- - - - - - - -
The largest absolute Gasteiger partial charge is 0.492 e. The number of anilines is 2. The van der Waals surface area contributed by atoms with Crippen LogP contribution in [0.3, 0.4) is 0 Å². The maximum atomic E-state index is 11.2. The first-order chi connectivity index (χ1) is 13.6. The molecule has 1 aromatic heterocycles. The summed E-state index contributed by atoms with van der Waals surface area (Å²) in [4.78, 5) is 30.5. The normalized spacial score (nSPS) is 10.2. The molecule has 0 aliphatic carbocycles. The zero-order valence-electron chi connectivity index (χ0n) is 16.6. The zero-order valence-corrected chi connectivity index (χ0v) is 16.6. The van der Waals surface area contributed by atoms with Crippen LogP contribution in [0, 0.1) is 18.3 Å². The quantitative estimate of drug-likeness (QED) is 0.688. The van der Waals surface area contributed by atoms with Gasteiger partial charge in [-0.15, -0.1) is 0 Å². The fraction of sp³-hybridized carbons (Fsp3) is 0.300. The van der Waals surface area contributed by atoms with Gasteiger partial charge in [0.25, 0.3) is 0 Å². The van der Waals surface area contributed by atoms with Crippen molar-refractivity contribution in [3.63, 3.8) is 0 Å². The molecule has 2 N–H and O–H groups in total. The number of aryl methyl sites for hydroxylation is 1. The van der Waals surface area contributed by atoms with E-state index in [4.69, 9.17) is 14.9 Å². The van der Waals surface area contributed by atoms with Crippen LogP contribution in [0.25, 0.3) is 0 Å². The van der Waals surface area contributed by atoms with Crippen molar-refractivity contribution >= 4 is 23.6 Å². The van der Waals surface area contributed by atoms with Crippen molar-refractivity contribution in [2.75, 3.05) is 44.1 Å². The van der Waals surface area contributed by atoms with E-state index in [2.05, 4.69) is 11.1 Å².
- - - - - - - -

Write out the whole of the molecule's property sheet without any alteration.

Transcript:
The largest absolute Gasteiger partial charge is 0.492 e. The number of anilines is 2. The van der Waals surface area contributed by atoms with Crippen LogP contribution in [0.3, 0.4) is 0 Å². The maximum atomic E-state index is 11.2. The first-order chi connectivity index (χ1) is 13.6. The molecule has 1 aromatic heterocycles. The summed E-state index contributed by atoms with van der Waals surface area (Å²) in [4.78, 5) is 30.5. The normalized spacial score (nSPS) is 10.2. The molecule has 0 aliphatic carbocycles. The zero-order valence-electron chi connectivity index (χ0n) is 16.6. The zero-order valence-corrected chi connectivity index (χ0v) is 16.6. The van der Waals surface area contributed by atoms with Crippen LogP contribution in [0, 0.1) is 18.3 Å². The quantitative estimate of drug-likeness (QED) is 0.688. The van der Waals surface area contributed by atoms with Gasteiger partial charge in [-0.15, -0.1) is 0 Å². The fraction of sp³-hybridized carbons (Fsp3) is 0.300. The van der Waals surface area contributed by atoms with Gasteiger partial charge in [0.25, 0.3) is 0 Å². The van der Waals surface area contributed by atoms with Crippen molar-refractivity contribution in [3.63, 3.8) is 0 Å². The molecule has 2 N–H and O–H groups in total. The number of aryl methyl sites for hydroxylation is 1. The van der Waals surface area contributed by atoms with E-state index in [4.69, 9.17) is 14.9 Å². The van der Waals surface area contributed by atoms with Crippen LogP contribution in [0.25, 0.3) is 0 Å². The van der Waals surface area contributed by atoms with Crippen molar-refractivity contribution >= 4 is 23.6 Å². The van der Waals surface area contributed by atoms with Crippen molar-refractivity contribution in [2.75, 3.05) is 44.1 Å². The van der Waals surface area contributed by atoms with E-state index in [2.05, 4.69) is 11.1 Å².